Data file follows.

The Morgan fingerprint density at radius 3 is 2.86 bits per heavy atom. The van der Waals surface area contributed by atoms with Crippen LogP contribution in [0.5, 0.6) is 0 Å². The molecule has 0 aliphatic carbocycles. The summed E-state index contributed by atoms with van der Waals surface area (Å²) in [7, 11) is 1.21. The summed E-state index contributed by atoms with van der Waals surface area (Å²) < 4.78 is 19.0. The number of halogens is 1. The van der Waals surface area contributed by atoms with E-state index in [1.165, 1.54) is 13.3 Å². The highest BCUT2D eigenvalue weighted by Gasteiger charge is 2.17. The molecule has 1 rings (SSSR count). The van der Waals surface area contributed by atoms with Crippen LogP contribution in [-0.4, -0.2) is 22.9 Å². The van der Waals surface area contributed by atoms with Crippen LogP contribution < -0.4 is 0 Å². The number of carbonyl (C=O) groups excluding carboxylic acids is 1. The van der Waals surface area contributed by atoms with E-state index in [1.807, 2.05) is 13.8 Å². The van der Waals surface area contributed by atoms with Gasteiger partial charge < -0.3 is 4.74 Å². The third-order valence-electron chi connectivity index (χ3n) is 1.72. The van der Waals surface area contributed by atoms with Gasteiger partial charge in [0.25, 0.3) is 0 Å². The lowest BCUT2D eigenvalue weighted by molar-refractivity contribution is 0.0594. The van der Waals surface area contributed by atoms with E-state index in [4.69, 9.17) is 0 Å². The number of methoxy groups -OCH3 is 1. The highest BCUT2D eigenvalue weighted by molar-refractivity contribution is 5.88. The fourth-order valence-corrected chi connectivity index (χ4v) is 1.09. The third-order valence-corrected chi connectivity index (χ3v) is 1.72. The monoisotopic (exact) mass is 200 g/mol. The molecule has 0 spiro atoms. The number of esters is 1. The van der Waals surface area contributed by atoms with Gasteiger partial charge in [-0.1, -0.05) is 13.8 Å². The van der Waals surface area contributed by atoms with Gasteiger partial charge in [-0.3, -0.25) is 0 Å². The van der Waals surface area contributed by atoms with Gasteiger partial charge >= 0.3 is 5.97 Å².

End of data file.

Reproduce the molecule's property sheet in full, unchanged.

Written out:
The Morgan fingerprint density at radius 3 is 2.86 bits per heavy atom. The van der Waals surface area contributed by atoms with Crippen LogP contribution in [0.5, 0.6) is 0 Å². The molecule has 0 aliphatic carbocycles. The summed E-state index contributed by atoms with van der Waals surface area (Å²) in [7, 11) is 1.21. The summed E-state index contributed by atoms with van der Waals surface area (Å²) < 4.78 is 19.0. The number of halogens is 1. The van der Waals surface area contributed by atoms with E-state index in [1.165, 1.54) is 13.3 Å². The highest BCUT2D eigenvalue weighted by Gasteiger charge is 2.17. The molecule has 1 rings (SSSR count). The van der Waals surface area contributed by atoms with Crippen LogP contribution in [-0.4, -0.2) is 22.9 Å². The van der Waals surface area contributed by atoms with Crippen LogP contribution < -0.4 is 0 Å². The number of carbonyl (C=O) groups excluding carboxylic acids is 1. The van der Waals surface area contributed by atoms with E-state index in [1.807, 2.05) is 13.8 Å². The van der Waals surface area contributed by atoms with Gasteiger partial charge < -0.3 is 4.74 Å². The third-order valence-electron chi connectivity index (χ3n) is 1.72. The van der Waals surface area contributed by atoms with Gasteiger partial charge in [0.25, 0.3) is 0 Å². The lowest BCUT2D eigenvalue weighted by molar-refractivity contribution is 0.0594. The van der Waals surface area contributed by atoms with E-state index in [4.69, 9.17) is 0 Å². The number of methoxy groups -OCH3 is 1. The highest BCUT2D eigenvalue weighted by molar-refractivity contribution is 5.88. The fourth-order valence-corrected chi connectivity index (χ4v) is 1.09. The third-order valence-corrected chi connectivity index (χ3v) is 1.72. The monoisotopic (exact) mass is 200 g/mol. The molecule has 0 spiro atoms. The number of esters is 1. The van der Waals surface area contributed by atoms with Gasteiger partial charge in [-0.1, -0.05) is 13.8 Å². The van der Waals surface area contributed by atoms with Gasteiger partial charge in [-0.3, -0.25) is 0 Å². The van der Waals surface area contributed by atoms with Gasteiger partial charge >= 0.3 is 5.97 Å².